int s = i.sum();           // error: 'i' is const
    i.giveDiscount( s/2 );     // error: 'i' is const
    //...  
  }

In C++, a constant is declared using the const keyword. Objects declared const have a modified type whose value cannot be changed; their values become read-only. Here is the best of both worlds: efficiency through passing arguments by reference and better encapsulation through const, which exposes only a limited const interface of the object. Indeed, functions or member functions that typically read only the values of their parameters can enforce this usage directly by declaring their parameters const. For these reasons, passing objects by const reference is preferred. However, this means you must implement an appropriate const interface for your classes from the start; in other words, your class designs should be "const correct". More on that later. First, now that you can see an immediate practical benefit to declaring constant values, we should look at const in more depth.

About const

Objects declared const have a modified type whose value cannot be changed; they are read-only. For built-in types declared as const, this means that once initialized the compiler refuses to alter their values:

  void inc( int& x ) { x +=1; } 
  const int i = 1;           // initialize constant value
  i += 5;                    // error: 'i' is const
  inc( i );                  // error: 'i' is const

Usually, the const modifier comes immediately before the object it modifies. For example:

  const int ZERO = 0;
  const std::string msg( "Hello, World" );

When applied to pointers, special attention should be paid to the placement of const. A pointer is a variable itself, so the placement of const often determines whether it applies directly to the pointer, to the object pointed to or to both. For example:

  const std::string * str1 = &someString;
  std::string const * str2 = &someString;
  str2 = &anotherString;

Above, str1 is a pointer to a constant string. The const modifies the type std::string. Because there is no const * construct in C++, str2 also is a pointer to a constant string. Both str1 and str2 point to constant strings; therefore, it is impossible to alter the value of the strings they point to. However, it is possible to alter the pointers themselves, and indeed the str2 pointer is changed so that it points to another std::string. Deciphering these declarations can be difficult unless you read them backwards, from right to left. For example, the declaration of str1 can be read from right to left as "str1 is a pointer to a std::string which is const". And str2 can be read as "str2 is a pointer to a constant std::string". Although they are written differently, these declarations describe pointers of a similar type.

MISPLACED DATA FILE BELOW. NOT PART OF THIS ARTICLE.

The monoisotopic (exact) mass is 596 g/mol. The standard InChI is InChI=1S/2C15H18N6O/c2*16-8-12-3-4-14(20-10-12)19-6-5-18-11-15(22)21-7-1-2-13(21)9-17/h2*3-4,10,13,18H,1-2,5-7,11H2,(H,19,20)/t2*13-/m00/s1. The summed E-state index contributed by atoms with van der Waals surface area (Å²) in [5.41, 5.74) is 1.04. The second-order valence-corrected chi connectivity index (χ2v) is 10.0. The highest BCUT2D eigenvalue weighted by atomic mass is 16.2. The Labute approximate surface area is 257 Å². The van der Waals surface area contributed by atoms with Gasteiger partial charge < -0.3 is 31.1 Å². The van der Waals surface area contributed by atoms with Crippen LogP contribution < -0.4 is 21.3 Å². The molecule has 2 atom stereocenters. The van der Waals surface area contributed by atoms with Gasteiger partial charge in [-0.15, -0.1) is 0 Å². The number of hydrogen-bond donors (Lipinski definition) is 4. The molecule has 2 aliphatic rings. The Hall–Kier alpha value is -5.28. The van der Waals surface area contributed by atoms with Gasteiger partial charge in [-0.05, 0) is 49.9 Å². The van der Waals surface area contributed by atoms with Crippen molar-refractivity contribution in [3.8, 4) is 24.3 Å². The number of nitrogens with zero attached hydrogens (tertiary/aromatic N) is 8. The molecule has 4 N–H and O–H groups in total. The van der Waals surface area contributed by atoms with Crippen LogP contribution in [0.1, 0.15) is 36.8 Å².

std::string * const str3 = &someString;
  const std::string * const str4 = &someString;

The str3 variable demonstrates a pointer that is constant itself; the pointer value cannot be modified, although the argument pointed to can. It can be read as "str3 is a constant pointer to a std::string". Finally, str4 is the most extreme example. It can be read as "str4 is a constant pointer to a std::string which is const"; neither the pointer nor the string can be modified.

Const Member Functions

The const modifier becomes a part of the object type and also can be applied to user-defined types:

  class Invoice {    
   public:
   void giveDiscount( int d ) {
    //...
   }
  };
  const Invoice i;       // a constant user-defined object
  i.giveDiscount();      // error: 'i' is const

Because Invoice::giveDiscount() has the potential to alter the internal state of the object, the compiler refuses to let you invoke this member function on i, which is declared as const. However, individual member functions themselves can be declared const, which tells the compiler that those member functions do not alter the internal state of the object and therefore are safe to invoke on const objects. For example:

  class Invoice {                    
   public:
    int sum() const { // a constant member function
     //...
    }    
  };
  const Invoice i;    // declares a constant user-defined object
  int s = i.sum();    // ok: Invoice::sum() is const